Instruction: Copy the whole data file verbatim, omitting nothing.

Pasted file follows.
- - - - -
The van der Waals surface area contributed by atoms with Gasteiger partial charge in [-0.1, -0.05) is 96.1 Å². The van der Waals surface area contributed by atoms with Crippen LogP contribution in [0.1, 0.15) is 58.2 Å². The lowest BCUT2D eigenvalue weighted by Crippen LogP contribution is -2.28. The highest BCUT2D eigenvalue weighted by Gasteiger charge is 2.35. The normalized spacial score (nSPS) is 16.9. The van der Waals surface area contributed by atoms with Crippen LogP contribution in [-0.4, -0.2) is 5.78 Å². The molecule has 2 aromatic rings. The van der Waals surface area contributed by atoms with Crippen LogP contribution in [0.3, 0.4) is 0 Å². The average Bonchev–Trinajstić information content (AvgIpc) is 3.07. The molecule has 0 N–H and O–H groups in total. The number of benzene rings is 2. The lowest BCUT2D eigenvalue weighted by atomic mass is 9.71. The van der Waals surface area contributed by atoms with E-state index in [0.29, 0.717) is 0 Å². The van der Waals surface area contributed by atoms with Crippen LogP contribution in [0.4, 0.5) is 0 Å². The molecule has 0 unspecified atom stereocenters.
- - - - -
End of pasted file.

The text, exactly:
The van der Waals surface area contributed by atoms with Gasteiger partial charge in [-0.1, -0.05) is 96.1 Å². The van der Waals surface area contributed by atoms with Crippen LogP contribution in [0.1, 0.15) is 58.2 Å². The lowest BCUT2D eigenvalue weighted by Crippen LogP contribution is -2.28. The highest BCUT2D eigenvalue weighted by Gasteiger charge is 2.35. The normalized spacial score (nSPS) is 16.9. The van der Waals surface area contributed by atoms with Crippen LogP contribution in [-0.4, -0.2) is 5.78 Å². The molecule has 2 aromatic rings. The van der Waals surface area contributed by atoms with Crippen LogP contribution in [0.3, 0.4) is 0 Å². The average Bonchev–Trinajstić information content (AvgIpc) is 3.07. The molecule has 0 N–H and O–H groups in total. The number of benzene rings is 2. The lowest BCUT2D eigenvalue weighted by atomic mass is 9.71. The van der Waals surface area contributed by atoms with E-state index in [0.29, 0.717) is 0 Å². The van der Waals surface area contributed by atoms with Crippen LogP contribution in [0.4, 0.5) is 0 Å². The molecule has 0 unspecified atom stereocenters.